(C&C) Q&A Thread - Quick questions go here

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Salmoneus
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Re: (C&C) Q&A Thread - Quick questions go here

Post by Salmoneus » 02 Feb 2019 21:06

Well, the cookbook method is actually two methods, iirc - there's a first-principles construction, and then there's a guide based on succession of climates at different latitudes, east coast vs west coast. You can work it out from first principles, but the succession of climates cheatsheet only works if things are sufficiently similar to earth.

You'd have to have a proper map, and it's been years since I did this sort of thing seriously, but unless I'm missing something, a west-east coastline would have to deal with factors like:

- if it's poleward of the polar front and has sea poleward of the coast, the prevailing wind would generally be equatorward over the coast, bringing a lot of rain; if it's land poleward of the coast, the prevailing wind would be away from the land, leading to a lot of dryness

- this would be the opposite way around if the coast is equatorward of the front

- but this could all swap seasonally depending on the axial inclination

- if at any point the coast is directly under the front, you could have a lot of wet stormy territory but with unpredictable weather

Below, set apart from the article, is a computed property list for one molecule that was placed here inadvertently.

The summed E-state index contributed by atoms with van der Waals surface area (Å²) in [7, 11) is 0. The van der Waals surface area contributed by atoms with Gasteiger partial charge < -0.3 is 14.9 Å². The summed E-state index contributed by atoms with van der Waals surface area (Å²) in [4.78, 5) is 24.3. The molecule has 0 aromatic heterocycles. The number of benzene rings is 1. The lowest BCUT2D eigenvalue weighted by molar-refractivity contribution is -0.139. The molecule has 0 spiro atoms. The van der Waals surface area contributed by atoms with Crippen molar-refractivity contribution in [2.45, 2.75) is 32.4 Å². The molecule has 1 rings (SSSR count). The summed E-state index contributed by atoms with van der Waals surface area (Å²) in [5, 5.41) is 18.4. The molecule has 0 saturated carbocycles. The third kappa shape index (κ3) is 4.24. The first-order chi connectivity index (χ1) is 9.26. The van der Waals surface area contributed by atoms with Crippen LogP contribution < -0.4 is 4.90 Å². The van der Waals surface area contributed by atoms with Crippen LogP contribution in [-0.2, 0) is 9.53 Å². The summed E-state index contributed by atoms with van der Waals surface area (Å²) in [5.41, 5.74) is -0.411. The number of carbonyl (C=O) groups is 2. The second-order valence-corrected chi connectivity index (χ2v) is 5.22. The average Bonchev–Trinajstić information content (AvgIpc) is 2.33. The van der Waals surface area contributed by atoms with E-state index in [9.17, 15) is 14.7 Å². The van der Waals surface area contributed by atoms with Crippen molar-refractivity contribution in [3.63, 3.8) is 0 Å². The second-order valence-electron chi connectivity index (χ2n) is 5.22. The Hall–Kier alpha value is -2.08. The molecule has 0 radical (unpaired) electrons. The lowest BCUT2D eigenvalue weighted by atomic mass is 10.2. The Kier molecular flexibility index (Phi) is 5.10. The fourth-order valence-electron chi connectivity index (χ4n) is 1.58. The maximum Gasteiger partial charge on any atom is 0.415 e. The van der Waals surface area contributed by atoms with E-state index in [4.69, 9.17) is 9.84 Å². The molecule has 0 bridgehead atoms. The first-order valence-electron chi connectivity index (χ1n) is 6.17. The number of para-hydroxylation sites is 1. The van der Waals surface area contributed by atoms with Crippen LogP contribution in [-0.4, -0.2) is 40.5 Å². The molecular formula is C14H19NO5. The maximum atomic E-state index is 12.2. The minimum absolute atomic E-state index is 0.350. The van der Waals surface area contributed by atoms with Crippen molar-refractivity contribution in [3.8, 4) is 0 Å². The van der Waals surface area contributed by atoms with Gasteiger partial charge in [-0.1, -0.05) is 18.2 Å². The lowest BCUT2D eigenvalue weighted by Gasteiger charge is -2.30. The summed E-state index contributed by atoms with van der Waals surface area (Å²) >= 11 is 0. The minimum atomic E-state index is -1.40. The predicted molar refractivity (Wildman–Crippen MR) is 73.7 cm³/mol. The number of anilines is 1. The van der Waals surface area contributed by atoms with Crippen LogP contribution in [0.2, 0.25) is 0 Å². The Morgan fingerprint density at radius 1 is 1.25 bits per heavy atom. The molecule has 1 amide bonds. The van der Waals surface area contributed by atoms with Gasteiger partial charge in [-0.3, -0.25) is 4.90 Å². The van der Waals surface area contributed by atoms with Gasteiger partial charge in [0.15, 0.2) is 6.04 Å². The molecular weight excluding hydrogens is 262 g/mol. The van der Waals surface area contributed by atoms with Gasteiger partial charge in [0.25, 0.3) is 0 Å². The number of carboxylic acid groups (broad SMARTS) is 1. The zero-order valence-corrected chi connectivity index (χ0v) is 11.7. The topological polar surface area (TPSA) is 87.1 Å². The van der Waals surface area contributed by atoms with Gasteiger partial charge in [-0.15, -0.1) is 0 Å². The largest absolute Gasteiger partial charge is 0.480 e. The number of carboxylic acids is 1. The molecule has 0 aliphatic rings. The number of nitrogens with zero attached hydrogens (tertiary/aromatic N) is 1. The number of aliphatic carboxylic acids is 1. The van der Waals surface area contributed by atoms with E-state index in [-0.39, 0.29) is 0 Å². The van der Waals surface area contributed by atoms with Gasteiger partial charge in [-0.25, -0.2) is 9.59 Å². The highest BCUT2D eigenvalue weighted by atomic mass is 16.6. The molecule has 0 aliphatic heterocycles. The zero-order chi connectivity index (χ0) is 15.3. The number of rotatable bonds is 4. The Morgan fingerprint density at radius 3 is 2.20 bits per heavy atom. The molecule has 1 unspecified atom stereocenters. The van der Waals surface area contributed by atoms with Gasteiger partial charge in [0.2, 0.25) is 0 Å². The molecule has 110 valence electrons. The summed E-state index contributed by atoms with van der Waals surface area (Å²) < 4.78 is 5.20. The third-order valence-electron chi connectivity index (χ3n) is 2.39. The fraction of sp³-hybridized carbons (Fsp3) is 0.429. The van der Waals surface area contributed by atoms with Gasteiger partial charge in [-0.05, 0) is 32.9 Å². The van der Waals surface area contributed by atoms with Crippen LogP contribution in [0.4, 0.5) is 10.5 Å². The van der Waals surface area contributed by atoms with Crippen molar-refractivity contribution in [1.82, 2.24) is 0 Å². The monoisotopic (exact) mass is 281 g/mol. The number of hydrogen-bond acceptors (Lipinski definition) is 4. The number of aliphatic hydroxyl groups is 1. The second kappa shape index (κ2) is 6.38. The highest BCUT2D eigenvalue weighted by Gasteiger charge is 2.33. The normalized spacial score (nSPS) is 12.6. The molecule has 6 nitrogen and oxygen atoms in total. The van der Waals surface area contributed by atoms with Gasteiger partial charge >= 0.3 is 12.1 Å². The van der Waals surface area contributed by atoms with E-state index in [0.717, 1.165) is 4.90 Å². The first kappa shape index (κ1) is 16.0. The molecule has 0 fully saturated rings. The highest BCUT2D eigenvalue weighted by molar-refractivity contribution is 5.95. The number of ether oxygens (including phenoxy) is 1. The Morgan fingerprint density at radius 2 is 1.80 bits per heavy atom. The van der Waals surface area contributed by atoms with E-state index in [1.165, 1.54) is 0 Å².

- but then also bear in mind the effects of seasonal pressure variations over sea and land.

Iirc, what I've noticed in the past is that if everything is set up "right", you can basically end up with vast amounts of subarctic rainforests, a climate/biome type that only occurs in very small coastal areas on earth. On Earth, the canadian and siberian north coasts are too far north - they're way north of the polar front, and they're basically frozen anyway. But if you move them south, you can make them a lot warmer (particularly if you can direct a gulf stream along them), and a LOT wetter.

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Zekoslav
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Re: (C&C) Q&A Thread - Quick questions go here

Post by Zekoslav » 03 Feb 2019 09:31

Thank you for this information. I've never had a proper map of the whole planet, since the continent was slowly developed bottom-up, region by region - I guess I should first make such a map and then reinterpret the climate.

The thing about subarctic rainforests is extremely interesting (I could use it to make a super-wet "Australia" by placing it more polewards), since the northeastern part of the continent might qualify - although, if the conditions are such that it receives most of the moisture in winter, I guess that could lead to a quick buildup of an icecap if climate gets cold enough?

As for such a coast near the horse latitudes, I wonder if it would be more mediterranean or more humid subtropical in it's rain regime (think Eurasia without Africa and India, as in the Mesozoic).

EDIT: It looks like multiple regions of Akana might qualify for the interesting humid boreal climate :)
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